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John Dunne May/June 2023



  • Dealing with drought conditions
  • Application of 18.6.12
  • Dock control
  • Silage 2 weeks late but 110 acres is made
  • Some surplus grass made as Hay


  • 107 dairy bred calves are weaned
  • 21 lighter calves still on once-a-day
  • Meal feeding at grass


  • Breeding starts earlier this year
  • Plan to use more AI using a synchronisation programme
  • Infertile bulls culled and replaced


It was two very contrasting months in terms of grass growth and ground conditions for the farm. Even on this dry farm, cows and calves were re-housed in early May due to the continuous rainfall. This was  not an ideal scenario and breeding was starting. By the beginning of June, the growth slowed to just 17kgs/DM/ha/day as a result of the prolonged dry spell. Fortunately, the rain returned and growth picked up again. 

 John applied 2 bags of 18.6.12/acre in mid June to increase grass growth. The silage was cut 2 weeks later than normal in June. Fertiliser was 2 weeks later going out due to the poor weather in April. 110 acres of silage was pitted in excellent conditions in June.

 Picture 1: Haymaking, surplus grass in Rathfeston conserved as hay. 

Like most farms, docks are a problem. In June , John hired in a contractor to spray 30 acres. Reaper was the herbicide that John selected –a broad spectrum weed control that is also effective against nettles.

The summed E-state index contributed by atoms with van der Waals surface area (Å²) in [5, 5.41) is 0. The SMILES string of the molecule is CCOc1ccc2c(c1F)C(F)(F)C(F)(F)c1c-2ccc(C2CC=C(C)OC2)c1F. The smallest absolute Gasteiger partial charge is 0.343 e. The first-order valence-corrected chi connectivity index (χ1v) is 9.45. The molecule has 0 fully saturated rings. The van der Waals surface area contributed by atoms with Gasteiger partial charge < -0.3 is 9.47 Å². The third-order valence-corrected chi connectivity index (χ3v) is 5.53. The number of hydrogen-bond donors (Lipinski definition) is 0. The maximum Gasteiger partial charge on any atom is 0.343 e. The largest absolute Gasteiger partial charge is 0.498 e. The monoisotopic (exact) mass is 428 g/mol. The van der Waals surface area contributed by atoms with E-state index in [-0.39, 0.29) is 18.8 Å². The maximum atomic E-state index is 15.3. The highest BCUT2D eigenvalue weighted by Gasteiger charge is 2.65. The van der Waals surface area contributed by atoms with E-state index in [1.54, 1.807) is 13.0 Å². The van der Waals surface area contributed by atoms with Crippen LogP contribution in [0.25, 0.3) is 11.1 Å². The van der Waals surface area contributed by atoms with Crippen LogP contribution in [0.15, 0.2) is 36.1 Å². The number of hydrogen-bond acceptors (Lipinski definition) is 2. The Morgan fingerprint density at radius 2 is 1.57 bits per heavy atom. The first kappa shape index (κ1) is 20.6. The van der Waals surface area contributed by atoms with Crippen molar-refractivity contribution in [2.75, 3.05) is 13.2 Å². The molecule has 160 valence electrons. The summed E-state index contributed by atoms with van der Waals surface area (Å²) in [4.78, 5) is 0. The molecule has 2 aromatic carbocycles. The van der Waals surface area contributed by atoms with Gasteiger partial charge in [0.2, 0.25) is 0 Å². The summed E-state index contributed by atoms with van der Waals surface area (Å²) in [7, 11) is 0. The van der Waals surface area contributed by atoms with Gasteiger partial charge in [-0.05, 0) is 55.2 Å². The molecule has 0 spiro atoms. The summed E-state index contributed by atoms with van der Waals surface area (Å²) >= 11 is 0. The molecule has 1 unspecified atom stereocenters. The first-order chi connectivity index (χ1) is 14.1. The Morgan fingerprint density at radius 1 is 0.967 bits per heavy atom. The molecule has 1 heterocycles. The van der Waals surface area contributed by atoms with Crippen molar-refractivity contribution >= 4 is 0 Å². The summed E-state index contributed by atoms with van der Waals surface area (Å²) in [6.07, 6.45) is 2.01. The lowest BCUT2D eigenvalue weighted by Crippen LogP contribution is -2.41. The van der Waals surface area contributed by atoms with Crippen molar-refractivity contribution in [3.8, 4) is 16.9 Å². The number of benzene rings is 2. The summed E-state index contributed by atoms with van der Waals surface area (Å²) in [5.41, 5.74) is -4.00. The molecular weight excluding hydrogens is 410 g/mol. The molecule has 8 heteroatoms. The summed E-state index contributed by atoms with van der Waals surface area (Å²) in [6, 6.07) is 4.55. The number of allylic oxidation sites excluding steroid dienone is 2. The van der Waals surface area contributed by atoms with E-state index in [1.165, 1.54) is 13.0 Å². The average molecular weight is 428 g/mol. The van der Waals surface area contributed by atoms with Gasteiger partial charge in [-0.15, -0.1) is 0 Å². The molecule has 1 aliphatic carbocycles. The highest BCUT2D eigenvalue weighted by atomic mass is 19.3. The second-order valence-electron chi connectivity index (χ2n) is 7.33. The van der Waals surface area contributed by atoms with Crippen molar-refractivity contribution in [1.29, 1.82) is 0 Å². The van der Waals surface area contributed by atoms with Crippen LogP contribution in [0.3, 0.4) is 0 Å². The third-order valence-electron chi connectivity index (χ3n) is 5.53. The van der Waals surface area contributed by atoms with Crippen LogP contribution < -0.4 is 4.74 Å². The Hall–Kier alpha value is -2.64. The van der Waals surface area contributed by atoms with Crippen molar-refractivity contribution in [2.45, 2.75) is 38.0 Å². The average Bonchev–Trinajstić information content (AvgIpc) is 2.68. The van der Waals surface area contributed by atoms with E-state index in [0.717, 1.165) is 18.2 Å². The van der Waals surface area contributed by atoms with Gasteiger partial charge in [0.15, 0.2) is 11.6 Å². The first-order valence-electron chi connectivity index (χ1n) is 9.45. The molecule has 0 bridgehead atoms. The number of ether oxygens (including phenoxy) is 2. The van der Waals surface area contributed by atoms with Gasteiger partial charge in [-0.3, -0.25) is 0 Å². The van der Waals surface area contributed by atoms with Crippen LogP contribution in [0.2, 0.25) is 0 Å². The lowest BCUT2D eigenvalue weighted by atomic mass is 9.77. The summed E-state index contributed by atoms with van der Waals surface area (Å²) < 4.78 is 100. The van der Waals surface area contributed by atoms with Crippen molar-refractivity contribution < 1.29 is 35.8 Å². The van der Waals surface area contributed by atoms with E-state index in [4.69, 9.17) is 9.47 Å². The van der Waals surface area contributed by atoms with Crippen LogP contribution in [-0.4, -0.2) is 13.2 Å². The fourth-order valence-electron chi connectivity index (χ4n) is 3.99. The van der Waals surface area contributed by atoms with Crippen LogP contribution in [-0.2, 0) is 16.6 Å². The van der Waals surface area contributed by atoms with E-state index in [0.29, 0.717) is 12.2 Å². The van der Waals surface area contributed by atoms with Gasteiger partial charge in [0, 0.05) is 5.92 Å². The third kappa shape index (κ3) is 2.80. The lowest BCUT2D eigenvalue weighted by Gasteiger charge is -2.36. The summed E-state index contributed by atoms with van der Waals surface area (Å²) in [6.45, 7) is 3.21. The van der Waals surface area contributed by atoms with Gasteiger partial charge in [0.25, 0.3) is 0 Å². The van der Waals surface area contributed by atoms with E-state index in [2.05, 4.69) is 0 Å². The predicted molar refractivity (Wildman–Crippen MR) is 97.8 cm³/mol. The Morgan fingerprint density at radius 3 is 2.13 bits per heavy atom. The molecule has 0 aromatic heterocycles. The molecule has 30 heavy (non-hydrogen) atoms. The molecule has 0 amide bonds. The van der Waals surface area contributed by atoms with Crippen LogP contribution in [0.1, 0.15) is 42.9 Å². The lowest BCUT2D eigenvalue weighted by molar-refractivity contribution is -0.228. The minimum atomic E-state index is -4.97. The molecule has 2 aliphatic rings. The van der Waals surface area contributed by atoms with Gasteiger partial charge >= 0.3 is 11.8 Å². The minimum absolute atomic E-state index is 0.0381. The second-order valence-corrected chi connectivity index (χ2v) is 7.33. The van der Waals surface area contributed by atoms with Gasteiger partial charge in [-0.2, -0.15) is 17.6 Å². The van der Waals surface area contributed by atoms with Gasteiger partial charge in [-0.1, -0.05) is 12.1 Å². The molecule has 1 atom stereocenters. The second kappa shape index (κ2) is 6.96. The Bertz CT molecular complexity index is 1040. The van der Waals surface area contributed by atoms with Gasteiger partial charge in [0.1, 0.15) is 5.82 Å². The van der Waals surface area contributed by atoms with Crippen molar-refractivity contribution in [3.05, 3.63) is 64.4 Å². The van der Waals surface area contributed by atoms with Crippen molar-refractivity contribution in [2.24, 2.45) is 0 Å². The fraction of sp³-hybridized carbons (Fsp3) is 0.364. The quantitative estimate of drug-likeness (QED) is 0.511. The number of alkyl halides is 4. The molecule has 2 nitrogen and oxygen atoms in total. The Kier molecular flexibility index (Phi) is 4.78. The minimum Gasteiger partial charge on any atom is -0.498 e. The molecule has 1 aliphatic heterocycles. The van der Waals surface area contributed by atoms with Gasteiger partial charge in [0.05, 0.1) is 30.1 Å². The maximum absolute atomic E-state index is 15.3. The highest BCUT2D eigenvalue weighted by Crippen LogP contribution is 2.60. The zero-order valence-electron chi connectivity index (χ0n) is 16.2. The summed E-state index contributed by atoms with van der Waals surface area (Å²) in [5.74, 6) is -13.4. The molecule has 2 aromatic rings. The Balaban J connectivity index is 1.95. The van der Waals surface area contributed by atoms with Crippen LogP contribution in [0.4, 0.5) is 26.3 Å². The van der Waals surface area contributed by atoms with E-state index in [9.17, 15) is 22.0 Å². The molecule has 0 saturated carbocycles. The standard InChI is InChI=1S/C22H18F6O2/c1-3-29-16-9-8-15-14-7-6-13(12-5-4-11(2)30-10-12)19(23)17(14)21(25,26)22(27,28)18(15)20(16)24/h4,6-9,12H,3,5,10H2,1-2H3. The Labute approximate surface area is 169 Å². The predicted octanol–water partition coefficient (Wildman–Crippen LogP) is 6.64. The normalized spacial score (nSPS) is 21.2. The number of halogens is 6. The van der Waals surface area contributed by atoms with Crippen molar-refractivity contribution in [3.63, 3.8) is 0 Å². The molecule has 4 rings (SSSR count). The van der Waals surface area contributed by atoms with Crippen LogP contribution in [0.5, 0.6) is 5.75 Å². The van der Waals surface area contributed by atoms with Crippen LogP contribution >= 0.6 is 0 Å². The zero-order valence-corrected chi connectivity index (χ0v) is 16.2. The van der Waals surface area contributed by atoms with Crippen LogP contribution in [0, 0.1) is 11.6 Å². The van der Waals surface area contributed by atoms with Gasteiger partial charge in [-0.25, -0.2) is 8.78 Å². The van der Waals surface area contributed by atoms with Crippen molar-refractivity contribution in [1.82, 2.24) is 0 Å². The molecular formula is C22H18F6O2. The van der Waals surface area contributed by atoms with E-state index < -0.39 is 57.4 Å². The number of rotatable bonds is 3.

John is very happy with the 2023 crop of calves . 130 calves were bought with only 2 losses to date. John focussed on sourcing calves locally , direct off –farm this year. The calves were also fully vaccinated . Both changes have really reduced animal health issues this year.

In June 112 calves have been weaned and these are on good quality grass plus 1.5kgs of meal/head/day. The meal will be reduced later on in the summer. The remaining 16 calves are lighter and younger so john decided to keep them on once a day milk for another couple of weeks. They are also getting highly, palatable concentrate . The concentrate fed is a mix of barley/oats/soya/molasses and minerals.

Picture 2: The importance of shade during hot weather


To improve the genetic merit of the suckler herd, John is aiming to increase the use of AI. This year 45 cows along with 35 heifers were selected for   fixed time AI using a synchronisation programme. Using such a programme saves a lot of time on labour as all will be done in 10 days.

The cows programme;

  • Day 0 ; CIDRS Inserted
  • Day 7 ; @ 6pm CIDR out and 2ml estrumate
  • Day 10 ; @6pm AI plus 2ml Receptal

Heifer Programme

  • Day 0; CiDRS inserted
  • Day 5 ; @ 6pm 2ml of Estrumate
  • Day 6 ; 6pm CIDR out plus 2ml of estrumate
  • Day 8; @ 6pm AI plus 2ml of Receptal

The bulls chosen were mainly ;  SI7350; SI4147; LM2014; LM5443 and some terminal sires eg CH4159.

John used high value maternal bulls in order to get some replacements rather than having to buy in  maiden heifers on a yearly basis.

An angus bull is used for mopping up the replacements heifers. Scanning will take place in mid July.

John had issues with some empty cows and got his CH bull fertility tested in advance of the breeding season. The test confirmed that the bull was sub-fertile and was immediately culled. Another terminal CH bull was purchased and he is running with the mature cows . The new bull is a 5 star terminal bull at €153 . His carcase index is +35.9kgs . John intends to call a halt to the breeding season on July 15th.